In 2011, the European Union banned the export of lethal injection drugs to the United States in an effort to save America from itself. The reasoning behind the embargo was queasily naïve: Without the drugs, European legislators reasoned, American officials would be at a loss to carry out executions, and the practice would perhaps come to an end. Though the ban did slow the rate of American executions, it now seems Europe’s humanitarians underestimated old-fashioned American ingenuity. On Monday, Utah’s governor Gary Herbert signed a bill into law that will allow firing squads to be used in place of lethal injections should the drugs be unavailable.
Figuring out how to kill people during drug shortages has spurred several states to expand their execution laws. Like Utah, Oklahoma also permits firing squads; meanwhile, a slew of southern states including Kentucky, Tennessee, and Alabama still allow electrocution. In New Hampshire, inmates can be hanged, while California and Arizona offer the gas chamber. As time wears on and stocks of lethal drug cocktails continue to dwindle, these methods of killing, once ostensibly consigned to the annals of history, will doubtlessly emerge again into public discourse as reasonable and necessary provisions.
Indeed, as Herbert signed Utah's new law, modest proposals on behalf of the firing squad arrived. Bloomberg’s Matt Stroud laid out experts' case for firing squad executions, pointing out that “If the firing squad is gruesome, lethal injection isn't necessarily humane.” Firing squad executions, Stroud reports, can be botched as surely as executions by lethal injection, and neither method is guaranteed to be painless or consistently uncomplicated. At the Washington Post, Terrence McCoy presented a similar analysis: While an inmate might flinch or a rifleman might miss, “it’s substantially easier to find competent executioners who know how to correctly operate a rifle than a syringe.” If done properly, McCoy concludes, based on a 1993 study, death by a bullet in the heart is less painful than the alternatives.
Comfort does not come any colder. It is the year 2015, and we Americans are idly musing about what particular methods kill people most harmlessly. There probably are, as Stroud and McCoy suggest, only miniscule differences in suffering when most viable methods are carried out precisely, because life is fragile and relatively easy to snuff. The bizarre reality, then, is that we are content to argue about the last two or three minutes of a person’s life, when the entire procedure of a death sentence is an experiment in torture.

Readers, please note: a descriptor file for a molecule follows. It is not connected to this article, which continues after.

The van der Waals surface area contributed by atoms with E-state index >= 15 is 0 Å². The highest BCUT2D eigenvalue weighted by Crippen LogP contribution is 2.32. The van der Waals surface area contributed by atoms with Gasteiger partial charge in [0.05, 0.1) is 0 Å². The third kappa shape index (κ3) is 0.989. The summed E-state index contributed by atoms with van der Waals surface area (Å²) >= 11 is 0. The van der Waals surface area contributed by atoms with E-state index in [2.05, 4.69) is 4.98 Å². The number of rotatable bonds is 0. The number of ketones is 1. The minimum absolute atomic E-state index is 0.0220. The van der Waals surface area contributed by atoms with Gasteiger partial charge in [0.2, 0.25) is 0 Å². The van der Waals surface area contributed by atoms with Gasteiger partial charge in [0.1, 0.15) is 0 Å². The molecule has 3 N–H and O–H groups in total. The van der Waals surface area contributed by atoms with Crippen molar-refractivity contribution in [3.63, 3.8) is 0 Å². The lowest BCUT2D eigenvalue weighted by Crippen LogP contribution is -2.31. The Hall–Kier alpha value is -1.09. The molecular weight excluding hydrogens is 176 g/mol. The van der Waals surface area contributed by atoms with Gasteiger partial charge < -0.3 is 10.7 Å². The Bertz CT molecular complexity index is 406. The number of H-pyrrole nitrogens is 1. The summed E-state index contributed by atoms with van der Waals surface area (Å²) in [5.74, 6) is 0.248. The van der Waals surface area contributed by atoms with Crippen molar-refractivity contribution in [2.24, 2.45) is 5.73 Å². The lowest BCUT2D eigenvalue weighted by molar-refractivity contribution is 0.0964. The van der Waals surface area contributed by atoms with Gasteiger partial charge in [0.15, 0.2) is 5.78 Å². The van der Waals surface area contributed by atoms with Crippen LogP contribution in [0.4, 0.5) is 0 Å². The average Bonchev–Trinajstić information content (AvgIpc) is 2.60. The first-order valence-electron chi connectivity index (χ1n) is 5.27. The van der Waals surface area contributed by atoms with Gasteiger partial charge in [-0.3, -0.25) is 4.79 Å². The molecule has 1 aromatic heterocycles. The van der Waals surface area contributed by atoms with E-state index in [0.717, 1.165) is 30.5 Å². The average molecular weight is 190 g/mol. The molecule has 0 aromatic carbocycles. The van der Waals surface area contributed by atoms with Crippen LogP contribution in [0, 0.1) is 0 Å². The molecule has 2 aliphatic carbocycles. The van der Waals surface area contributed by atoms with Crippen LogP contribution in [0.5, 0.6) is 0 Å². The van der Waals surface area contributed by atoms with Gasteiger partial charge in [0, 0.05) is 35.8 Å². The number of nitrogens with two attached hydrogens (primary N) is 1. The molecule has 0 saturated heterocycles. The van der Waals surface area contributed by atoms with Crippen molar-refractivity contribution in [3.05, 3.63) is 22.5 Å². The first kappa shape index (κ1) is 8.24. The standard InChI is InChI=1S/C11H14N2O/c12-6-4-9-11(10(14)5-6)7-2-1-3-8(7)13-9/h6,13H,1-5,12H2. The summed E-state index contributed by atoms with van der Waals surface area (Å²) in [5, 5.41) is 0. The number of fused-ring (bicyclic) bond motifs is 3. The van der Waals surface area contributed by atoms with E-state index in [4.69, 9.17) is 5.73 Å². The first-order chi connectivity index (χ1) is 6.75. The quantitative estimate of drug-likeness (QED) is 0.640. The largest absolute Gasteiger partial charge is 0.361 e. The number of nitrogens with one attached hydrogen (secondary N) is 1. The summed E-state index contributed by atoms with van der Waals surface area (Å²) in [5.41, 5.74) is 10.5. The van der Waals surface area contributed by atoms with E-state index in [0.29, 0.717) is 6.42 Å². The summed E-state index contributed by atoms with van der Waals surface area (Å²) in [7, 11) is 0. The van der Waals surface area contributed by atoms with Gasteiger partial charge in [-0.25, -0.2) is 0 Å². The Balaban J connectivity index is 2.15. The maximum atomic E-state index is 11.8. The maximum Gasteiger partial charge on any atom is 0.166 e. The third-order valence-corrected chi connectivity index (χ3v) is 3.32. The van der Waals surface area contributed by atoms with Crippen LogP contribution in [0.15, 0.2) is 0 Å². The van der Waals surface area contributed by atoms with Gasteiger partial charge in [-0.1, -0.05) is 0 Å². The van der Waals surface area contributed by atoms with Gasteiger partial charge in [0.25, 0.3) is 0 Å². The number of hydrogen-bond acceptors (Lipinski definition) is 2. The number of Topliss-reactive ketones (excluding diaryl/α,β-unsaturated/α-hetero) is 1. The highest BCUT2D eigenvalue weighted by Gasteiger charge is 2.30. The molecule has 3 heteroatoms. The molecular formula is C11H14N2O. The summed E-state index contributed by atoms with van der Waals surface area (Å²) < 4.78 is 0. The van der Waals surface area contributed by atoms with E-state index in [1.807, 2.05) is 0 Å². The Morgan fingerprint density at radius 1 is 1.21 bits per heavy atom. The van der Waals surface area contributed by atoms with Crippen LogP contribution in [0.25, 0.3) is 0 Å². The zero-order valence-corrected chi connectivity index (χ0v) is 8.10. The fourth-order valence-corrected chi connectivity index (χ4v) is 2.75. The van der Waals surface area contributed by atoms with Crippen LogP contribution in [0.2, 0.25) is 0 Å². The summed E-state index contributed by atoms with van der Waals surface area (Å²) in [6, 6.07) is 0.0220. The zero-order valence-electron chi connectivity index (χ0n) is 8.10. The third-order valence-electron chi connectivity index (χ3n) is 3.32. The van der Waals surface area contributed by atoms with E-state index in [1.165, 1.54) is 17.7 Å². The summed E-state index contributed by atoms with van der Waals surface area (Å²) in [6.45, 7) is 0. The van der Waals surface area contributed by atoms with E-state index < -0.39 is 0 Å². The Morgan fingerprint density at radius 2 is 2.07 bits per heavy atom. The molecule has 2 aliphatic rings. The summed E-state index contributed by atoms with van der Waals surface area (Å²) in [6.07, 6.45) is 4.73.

The average prisoner on death row has spent more than ten years in captivity awaiting death. Some inmates wait decades to die. In this time, inmates often are subject to the uncertainty of appeals and execution stays, anxiously suspended from false hopes and distant mercy, and are often kept in dreary isolation. The combination of these factors sometimes produces a psychological syndrome known as “death row syndrome” or “death row phenomenon,” a manmade mental illness with symptoms ranging from self-harm to psychosis to suicide. For these reasons, American legal authorities, including Supreme Court Justice Stephen Breyer, have deemed the lengthy periods spent awaiting execution akin to cruel and unusual punishment.
Even if inmates marked for death spent less time counting down to execution, the practice would still be intolerably inhumane, the equivalent of an unwavering daily death threat. All of us are subject to the distress of knowing we will inevitably die. But inmates on death row face a timeline foreshortened and intensified by isolation from family, friends, and other sources of meaning. Furthermore, many of the apparatuses we in free society use to soften our approach to death—like doctors, pastors, and counselors—are rendered essentially powerless in the face of the death penalty. Doctors serving the condemned are, paradoxically, unable to stave off death, while pastors and priests are not able to intercede for mercy. Because these agents are, in prison settings, employed by the state to facilitate the execution process, inmates have little to gain from their intervention aside from some meager comfort and the dreadful sensation that arises in nightmares when familiar figures and sources of comfort are made monstrous and foreign.
The debate over particular death penalty methods obscures the cruelty of the entire scheme. It is difficult to explain why we should be concerned about the distress and pain a person might feel as we kill them, but not with the distress and pain they endure living with the knowledge that we will kill them for days, weeks, months, and years. Worse, as public discourse centers more tightly on methods and less on the overarching brutality of the death penalty as an institution, we numb ourselves to the fact of execution by obsessing over its particularities. With each passing year, stocks of lethal chemicals erstwhile considered humane will continue to diminish, and formerly unthinkable methods of killing will again seem reasonable and perhaps even superior, and each time we come to these conclusions, we will become a crueler nation.